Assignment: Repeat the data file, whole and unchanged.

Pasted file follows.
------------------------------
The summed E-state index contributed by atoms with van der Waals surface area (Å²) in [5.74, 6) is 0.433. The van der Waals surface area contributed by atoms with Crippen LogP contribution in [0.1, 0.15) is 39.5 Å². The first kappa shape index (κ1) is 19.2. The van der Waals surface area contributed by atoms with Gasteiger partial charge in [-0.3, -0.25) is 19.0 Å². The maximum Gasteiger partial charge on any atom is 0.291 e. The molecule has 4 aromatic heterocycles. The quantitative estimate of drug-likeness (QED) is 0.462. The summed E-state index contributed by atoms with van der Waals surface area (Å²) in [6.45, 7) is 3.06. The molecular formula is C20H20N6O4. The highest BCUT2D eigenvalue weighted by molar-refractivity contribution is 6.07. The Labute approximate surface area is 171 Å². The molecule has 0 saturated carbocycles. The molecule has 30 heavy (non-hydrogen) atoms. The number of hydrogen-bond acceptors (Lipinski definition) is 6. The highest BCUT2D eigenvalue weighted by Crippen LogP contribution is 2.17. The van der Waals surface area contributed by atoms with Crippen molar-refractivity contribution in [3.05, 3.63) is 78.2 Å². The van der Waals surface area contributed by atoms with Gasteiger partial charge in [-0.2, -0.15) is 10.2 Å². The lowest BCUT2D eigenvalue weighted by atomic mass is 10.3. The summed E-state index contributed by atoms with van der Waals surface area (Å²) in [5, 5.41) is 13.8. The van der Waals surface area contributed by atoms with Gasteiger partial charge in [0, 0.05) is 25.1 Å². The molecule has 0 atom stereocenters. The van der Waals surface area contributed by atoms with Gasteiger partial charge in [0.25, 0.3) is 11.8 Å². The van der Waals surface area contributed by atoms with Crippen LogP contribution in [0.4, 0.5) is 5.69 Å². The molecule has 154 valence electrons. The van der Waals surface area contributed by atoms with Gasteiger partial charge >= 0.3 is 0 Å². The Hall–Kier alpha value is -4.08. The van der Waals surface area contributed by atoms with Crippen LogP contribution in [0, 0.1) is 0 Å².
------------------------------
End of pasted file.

The summed E-state index contributed by atoms with van der Waals surface area (Å²) in [5.74, 6) is 0.433. The van der Waals surface area contributed by atoms with Crippen LogP contribution in [0.1, 0.15) is 39.5 Å². The first kappa shape index (κ1) is 19.2. The van der Waals surface area contributed by atoms with Gasteiger partial charge in [-0.3, -0.25) is 19.0 Å². The maximum Gasteiger partial charge on any atom is 0.291 e. The molecule has 4 aromatic heterocycles. The quantitative estimate of drug-likeness (QED) is 0.462. The summed E-state index contributed by atoms with van der Waals surface area (Å²) in [6.45, 7) is 3.06. The molecular formula is C20H20N6O4. The highest BCUT2D eigenvalue weighted by molar-refractivity contribution is 6.07. The Labute approximate surface area is 171 Å². The molecule has 0 saturated carbocycles. The molecule has 30 heavy (non-hydrogen) atoms. The number of hydrogen-bond acceptors (Lipinski definition) is 6. The highest BCUT2D eigenvalue weighted by Crippen LogP contribution is 2.17. The van der Waals surface area contributed by atoms with Crippen molar-refractivity contribution in [3.05, 3.63) is 78.2 Å². The van der Waals surface area contributed by atoms with Gasteiger partial charge in [-0.2, -0.15) is 10.2 Å². The lowest BCUT2D eigenvalue weighted by atomic mass is 10.3. The summed E-state index contributed by atoms with van der Waals surface area (Å²) in [5, 5.41) is 13.8. The van der Waals surface area contributed by atoms with Gasteiger partial charge in [0, 0.05) is 25.1 Å². The molecule has 0 atom stereocenters. The van der Waals surface area contributed by atoms with Gasteiger partial charge in [0.25, 0.3) is 11.8 Å². The van der Waals surface area contributed by atoms with Crippen LogP contribution in [0.4, 0.5) is 5.69 Å². The molecule has 154 valence electrons. The van der Waals surface area contributed by atoms with Gasteiger partial charge >= 0.3 is 0 Å². The Hall–Kier alpha value is -4.08. The van der Waals surface area contributed by atoms with Crippen LogP contribution in [0, 0.1) is 0 Å².